Oracle (ORCL) was one of those classic monster stocks of the late 90s. Its 300% move in just five months from October 1999 to March 2000 was legendary. Although we don’t have the same expectations for Oracle stocks today, that doesn’t mean they can’t be used as a good swing trading vehicle. Here’s how we handled a recent move ahead of earnings.
Oracle Stock rises again
Oracle stock has seen a full decade of underperformance against the S&P 500 from 2012 to 2022. But with large-cap tech favored in 2023, it has seen a resurgence.
A movement started at the bottom of a handle (1) in a mug model with handle and was good for a 17% profit in just three weeks (2). Oracle stock followed a breakout in a tight four-week zone (3) to an 8% gain in just a few weeks (4).
It did wonders to improve his relative strength line. It also caught our eye as a top stock to watch for another opportunity.
This came after a sharp pullback found support at its 21-day moving average line. (5).
When looking at buys on pullbacks, it is important to note that we are not looking for beaten stocks. We want strong stocks in the uptrends and expect strength to show the stock is on the mend.
Oracle stock delivered in this regard. Its recoil was clear but the volume was relatively moderate. As he crossed level 100 (6)we added it to SwingTrader.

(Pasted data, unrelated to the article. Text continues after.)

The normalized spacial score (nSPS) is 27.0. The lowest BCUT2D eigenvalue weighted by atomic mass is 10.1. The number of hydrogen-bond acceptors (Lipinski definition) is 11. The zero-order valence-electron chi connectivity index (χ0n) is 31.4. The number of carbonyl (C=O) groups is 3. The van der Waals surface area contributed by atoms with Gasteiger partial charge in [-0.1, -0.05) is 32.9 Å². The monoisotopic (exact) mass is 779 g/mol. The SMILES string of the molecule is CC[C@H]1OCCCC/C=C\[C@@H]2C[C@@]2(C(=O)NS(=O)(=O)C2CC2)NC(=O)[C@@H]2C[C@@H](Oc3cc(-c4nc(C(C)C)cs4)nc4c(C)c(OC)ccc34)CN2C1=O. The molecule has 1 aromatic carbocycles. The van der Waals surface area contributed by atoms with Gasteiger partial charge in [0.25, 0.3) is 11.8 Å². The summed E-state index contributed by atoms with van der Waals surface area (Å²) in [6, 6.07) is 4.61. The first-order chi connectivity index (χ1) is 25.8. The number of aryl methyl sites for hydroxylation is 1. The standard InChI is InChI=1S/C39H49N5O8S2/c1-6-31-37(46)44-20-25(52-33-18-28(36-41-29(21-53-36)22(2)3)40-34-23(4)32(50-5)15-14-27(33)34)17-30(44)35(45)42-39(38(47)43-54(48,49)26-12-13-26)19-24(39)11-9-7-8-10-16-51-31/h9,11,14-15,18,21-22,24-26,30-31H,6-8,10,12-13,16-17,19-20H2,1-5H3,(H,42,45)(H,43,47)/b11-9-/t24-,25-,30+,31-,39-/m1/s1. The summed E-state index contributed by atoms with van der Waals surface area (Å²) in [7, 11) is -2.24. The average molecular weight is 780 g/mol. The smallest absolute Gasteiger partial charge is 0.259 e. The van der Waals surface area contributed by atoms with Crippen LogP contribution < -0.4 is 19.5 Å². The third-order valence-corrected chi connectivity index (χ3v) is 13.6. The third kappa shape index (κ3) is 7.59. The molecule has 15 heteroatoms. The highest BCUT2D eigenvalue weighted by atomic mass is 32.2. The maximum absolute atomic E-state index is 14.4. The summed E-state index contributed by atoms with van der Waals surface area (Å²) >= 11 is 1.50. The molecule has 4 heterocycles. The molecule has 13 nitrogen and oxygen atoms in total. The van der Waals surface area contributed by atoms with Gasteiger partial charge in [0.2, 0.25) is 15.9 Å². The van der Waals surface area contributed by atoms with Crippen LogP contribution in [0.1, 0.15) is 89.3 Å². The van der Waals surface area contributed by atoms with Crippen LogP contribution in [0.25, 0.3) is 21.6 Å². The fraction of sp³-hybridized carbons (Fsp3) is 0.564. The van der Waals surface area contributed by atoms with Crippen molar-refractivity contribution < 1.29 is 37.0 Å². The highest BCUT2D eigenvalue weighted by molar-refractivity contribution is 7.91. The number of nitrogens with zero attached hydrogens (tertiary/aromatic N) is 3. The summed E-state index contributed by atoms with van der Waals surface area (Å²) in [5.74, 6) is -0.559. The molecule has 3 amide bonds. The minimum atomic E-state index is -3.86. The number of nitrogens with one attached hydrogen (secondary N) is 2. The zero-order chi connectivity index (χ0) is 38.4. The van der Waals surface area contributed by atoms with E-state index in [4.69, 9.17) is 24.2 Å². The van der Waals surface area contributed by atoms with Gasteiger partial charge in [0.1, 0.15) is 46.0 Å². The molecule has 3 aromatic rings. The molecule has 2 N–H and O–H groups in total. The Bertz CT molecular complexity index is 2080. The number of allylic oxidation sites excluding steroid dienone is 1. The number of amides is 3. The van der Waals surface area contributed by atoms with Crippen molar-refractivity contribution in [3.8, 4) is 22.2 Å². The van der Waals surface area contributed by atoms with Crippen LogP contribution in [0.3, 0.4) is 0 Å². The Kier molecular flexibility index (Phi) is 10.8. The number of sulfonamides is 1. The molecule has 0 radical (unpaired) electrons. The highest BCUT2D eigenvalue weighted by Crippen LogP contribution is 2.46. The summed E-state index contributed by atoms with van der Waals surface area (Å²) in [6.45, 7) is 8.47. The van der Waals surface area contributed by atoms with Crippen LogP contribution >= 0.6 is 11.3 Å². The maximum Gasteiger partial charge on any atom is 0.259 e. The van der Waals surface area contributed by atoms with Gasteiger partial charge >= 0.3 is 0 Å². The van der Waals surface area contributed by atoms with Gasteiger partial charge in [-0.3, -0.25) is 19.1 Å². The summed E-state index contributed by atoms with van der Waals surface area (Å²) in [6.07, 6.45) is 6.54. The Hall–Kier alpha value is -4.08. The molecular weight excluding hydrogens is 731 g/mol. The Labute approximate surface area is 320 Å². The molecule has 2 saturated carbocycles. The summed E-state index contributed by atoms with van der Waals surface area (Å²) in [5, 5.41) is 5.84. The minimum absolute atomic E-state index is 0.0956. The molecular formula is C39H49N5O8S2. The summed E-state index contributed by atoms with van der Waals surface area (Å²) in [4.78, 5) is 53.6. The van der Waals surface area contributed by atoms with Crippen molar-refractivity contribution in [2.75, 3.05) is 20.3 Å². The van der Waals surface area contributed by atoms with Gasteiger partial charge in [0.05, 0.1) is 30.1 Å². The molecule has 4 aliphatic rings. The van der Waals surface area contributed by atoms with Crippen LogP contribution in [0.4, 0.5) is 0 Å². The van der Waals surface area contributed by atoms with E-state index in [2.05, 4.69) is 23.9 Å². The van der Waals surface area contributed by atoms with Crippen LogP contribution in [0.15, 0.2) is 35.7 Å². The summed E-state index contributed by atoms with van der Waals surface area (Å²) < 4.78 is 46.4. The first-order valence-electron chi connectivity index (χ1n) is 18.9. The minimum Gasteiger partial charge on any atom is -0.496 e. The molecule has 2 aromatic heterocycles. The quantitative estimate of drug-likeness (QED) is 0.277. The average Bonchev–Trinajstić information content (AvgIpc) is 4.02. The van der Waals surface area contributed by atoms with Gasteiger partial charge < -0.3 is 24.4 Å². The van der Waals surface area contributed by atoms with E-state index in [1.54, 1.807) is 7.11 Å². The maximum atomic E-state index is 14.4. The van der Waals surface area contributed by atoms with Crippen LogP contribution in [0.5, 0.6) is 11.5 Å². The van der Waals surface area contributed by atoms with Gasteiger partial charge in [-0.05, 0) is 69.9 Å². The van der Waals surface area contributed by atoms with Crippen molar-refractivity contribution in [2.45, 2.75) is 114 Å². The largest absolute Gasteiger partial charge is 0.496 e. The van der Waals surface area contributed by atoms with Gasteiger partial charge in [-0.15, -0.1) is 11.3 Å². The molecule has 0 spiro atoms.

The relative strength line was also at highs and volume showed an early increase. Both improved further throughout the trading session.
Oracle stock closed with a 6% gain on our entry day and we took our first third of profit in strength. This locks in some gains and helps manage the trade on weakness. We sacrifice greater potential gains in order to manage our risk.
Another third cleared as Oracle stock continued to climb the next day (7), although it then reversed to close for the day. It already had a 5% gain since our entry and with most of the position locked in profit, we could afford to give the remaining position some breathing room.
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We also had to be aware that market-leading technology stocks were also generally stretched. Just one look at how far the Nasdaq Composite or the Nasdaq 100 had moved above their 50-day moving average lines was cause for real concern.
The Oracle stock also gave us another reason to be wary. Its earnings report is after the June 12 close. Since we don’t hold earnings, we knew our Oracle stock trade had an impending expiration date.
Exit the trade
Oracle stock action continued in an orderly fashion. After some tight trading that held the 5-day moving average (8)it started to climb again a few days later (9). But it’s not how the day starts that matters, it’s how it ends. And most stocks closed badly that day, including Oracle.
Oracle stock ended up holding above its 10-day moving average, but there were plenty of reasons to get out that day. A big day out, a bearish reversal, an extended Nasdaq and impending profits were the main reasons for this. Although it rallied and at a higher price, sticking to our risk management rules was still the prudent move.
More details on past trades are available to SwingTrader subscribers and testers. Free trials are available. Follow Nielsen on Twitter at @IBD_JNielsen.
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